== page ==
4. Remand this matter to the State Board of Assessment for the determination by it of the true value in money, as of 1 January 1970, of the 635 tractors, the 1,409 unassigned trailers and the 51 assigned trailers to which this proceeding relates, and the allocation by it to Forsyth County of the entire value of such properties, for the purpose of taxation for the year 1970, such determination to be made by the State Board of Assessment following a further hearing by it, of which hearing all parties to this proceeding shall be given due notice and at which hearing they may offer evidence competent under G.S. § 143-318.
Error and remanded.
BOBBITT, Chief Justice (dissenting in part).
I dissent from that portion of the Court's decision which holds that the valuations placed on McLean's tractors and trailers by the State Board of Assessment were not supported by competent evidence.
The opinion states: "There was no competent evidence before the State Board of Assessment as to the `true value in money' of the McLean trailers, except for testimony of Messrs. Harrison and Millikin, witnesses for McLean, each of whom valued *207 McLean's entire fleet of 2,918 trailers far below the book value thereof, which the board found to be the entire fleet's true value in money."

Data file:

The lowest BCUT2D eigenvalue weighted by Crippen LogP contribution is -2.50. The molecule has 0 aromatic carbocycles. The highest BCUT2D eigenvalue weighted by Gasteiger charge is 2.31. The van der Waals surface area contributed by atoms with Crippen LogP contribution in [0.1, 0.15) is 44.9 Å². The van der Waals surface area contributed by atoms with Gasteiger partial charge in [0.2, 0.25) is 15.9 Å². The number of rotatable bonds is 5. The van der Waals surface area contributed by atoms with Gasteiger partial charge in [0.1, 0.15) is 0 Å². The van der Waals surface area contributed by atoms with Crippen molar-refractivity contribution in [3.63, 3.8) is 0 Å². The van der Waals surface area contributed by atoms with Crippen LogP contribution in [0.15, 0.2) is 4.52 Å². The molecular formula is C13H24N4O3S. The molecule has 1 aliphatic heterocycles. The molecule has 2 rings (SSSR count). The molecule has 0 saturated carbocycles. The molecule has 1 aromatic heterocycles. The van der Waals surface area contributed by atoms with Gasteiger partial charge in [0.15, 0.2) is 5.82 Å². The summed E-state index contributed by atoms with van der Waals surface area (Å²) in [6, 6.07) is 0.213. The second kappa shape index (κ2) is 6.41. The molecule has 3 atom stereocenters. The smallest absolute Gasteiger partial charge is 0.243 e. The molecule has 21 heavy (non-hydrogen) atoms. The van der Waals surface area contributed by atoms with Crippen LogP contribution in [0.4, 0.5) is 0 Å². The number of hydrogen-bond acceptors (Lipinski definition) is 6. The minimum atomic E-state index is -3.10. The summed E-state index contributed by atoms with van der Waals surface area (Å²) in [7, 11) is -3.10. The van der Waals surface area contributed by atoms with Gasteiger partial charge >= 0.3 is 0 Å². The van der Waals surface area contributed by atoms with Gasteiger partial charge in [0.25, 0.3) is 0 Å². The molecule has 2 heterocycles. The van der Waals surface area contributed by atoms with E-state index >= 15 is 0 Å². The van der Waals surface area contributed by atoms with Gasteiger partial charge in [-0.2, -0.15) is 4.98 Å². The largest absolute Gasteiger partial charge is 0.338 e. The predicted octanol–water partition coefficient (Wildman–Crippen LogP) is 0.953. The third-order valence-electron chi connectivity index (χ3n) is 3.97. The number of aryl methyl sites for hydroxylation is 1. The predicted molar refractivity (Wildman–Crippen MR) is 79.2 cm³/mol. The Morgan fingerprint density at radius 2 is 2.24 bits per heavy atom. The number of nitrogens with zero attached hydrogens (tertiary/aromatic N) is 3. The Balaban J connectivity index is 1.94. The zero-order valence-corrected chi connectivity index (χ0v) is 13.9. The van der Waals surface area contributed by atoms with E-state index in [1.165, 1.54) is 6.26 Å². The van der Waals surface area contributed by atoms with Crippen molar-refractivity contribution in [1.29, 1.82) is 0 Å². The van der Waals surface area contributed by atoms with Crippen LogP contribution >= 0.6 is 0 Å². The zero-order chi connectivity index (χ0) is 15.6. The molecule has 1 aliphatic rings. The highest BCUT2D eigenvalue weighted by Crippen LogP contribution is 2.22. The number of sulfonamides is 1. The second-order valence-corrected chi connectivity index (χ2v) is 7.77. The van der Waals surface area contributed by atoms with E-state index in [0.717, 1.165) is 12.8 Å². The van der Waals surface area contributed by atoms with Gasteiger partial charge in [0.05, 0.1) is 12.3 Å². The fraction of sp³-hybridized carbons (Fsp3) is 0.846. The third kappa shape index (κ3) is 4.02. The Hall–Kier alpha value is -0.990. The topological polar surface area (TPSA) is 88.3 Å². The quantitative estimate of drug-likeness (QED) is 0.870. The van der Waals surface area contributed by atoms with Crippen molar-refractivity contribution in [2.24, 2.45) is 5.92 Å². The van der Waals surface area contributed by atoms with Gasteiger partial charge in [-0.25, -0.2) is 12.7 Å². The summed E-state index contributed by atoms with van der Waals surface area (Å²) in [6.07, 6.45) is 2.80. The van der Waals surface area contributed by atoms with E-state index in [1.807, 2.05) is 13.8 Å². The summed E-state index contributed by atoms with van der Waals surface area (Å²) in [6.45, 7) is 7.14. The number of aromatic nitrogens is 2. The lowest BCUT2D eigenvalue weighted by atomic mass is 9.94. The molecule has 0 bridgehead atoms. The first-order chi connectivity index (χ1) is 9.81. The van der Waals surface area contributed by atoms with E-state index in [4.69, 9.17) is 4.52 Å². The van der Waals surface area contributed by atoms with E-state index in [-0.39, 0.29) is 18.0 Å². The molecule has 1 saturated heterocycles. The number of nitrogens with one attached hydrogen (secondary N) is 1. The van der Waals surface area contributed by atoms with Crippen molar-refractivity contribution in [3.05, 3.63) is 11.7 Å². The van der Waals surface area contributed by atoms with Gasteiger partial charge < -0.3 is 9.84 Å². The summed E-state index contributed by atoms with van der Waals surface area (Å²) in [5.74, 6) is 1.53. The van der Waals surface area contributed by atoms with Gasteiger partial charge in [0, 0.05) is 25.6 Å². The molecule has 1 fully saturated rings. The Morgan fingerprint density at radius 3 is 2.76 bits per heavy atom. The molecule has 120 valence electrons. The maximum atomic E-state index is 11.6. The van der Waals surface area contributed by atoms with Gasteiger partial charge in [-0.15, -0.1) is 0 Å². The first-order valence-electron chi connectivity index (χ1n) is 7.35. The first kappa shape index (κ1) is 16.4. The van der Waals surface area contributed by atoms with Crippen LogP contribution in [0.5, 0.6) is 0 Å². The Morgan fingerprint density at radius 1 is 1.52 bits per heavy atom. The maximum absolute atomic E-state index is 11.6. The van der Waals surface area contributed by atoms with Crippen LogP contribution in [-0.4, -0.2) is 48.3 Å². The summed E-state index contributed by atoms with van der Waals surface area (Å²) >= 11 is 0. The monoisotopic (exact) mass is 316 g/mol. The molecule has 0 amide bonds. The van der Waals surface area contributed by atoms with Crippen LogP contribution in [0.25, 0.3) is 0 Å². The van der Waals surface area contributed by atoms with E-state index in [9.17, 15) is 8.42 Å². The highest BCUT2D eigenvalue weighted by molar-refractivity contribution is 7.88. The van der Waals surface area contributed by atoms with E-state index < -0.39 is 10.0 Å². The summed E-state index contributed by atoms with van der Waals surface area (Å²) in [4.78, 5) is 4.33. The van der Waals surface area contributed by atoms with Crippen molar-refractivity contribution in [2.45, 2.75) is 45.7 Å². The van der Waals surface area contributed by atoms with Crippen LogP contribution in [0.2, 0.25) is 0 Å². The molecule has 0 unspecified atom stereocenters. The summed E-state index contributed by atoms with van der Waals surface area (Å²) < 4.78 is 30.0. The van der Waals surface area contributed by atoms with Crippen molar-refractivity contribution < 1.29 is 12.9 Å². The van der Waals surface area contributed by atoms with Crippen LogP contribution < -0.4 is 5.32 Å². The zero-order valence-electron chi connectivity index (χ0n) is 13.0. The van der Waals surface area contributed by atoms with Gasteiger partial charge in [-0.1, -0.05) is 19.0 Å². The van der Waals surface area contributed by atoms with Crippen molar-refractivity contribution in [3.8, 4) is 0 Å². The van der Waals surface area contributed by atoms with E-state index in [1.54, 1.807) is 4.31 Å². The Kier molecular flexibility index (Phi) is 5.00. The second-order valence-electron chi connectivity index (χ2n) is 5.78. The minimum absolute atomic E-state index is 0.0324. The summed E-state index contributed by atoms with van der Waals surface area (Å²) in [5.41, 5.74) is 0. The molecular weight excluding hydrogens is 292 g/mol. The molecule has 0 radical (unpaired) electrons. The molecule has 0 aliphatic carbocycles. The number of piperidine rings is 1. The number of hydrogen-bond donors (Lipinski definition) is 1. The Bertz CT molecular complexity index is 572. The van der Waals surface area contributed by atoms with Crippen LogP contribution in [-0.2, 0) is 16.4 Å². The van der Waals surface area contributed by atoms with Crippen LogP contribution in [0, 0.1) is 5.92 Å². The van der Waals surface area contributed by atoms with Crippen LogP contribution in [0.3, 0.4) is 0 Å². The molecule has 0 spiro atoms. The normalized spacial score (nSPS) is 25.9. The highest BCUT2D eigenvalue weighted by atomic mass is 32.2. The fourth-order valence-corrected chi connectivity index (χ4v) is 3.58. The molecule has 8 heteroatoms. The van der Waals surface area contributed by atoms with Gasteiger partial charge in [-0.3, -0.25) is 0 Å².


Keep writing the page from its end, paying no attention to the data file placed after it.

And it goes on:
Elsewhere, the opinion states: "[W]e interpret [the statement of the Board of Assessment] concerning book value as a finding that such fair market value of the 635 tractors was $5,161,199. We hold that such finding is `unsupported by competent, material, and substantial evidence in view of the entire record as submitted.'" In the last sentence, the opinion was quoting G.S. § 143-315(5), the general provision describing the various circumstances under which an administrative decision may be reversed.
These conclusions, standing alone, might indicate that the evidence of book value in this case was "incompetent" due to a failure in the manner of presentation. However, when considered in context, the term "incompetent" is used to mean legally impermissible. The reasoning of the opinion is this: McLean's "book value" reflected substantial quantity discounts that McLean was able to get from time to time in the purchase of its tractors and trailers. Such discounts do not bear on what each individual tractor or trailer might sell for on the market. "[T]he principle of equality of appraisal which is fundamental in the Machinery Act" would require that each tractor and trailer be valued from the standpoint of what each itemeach tractor and trailermight sell for on the market. Therefore, the opinion concludes, book value is an improper test and the State Board may not even consider it.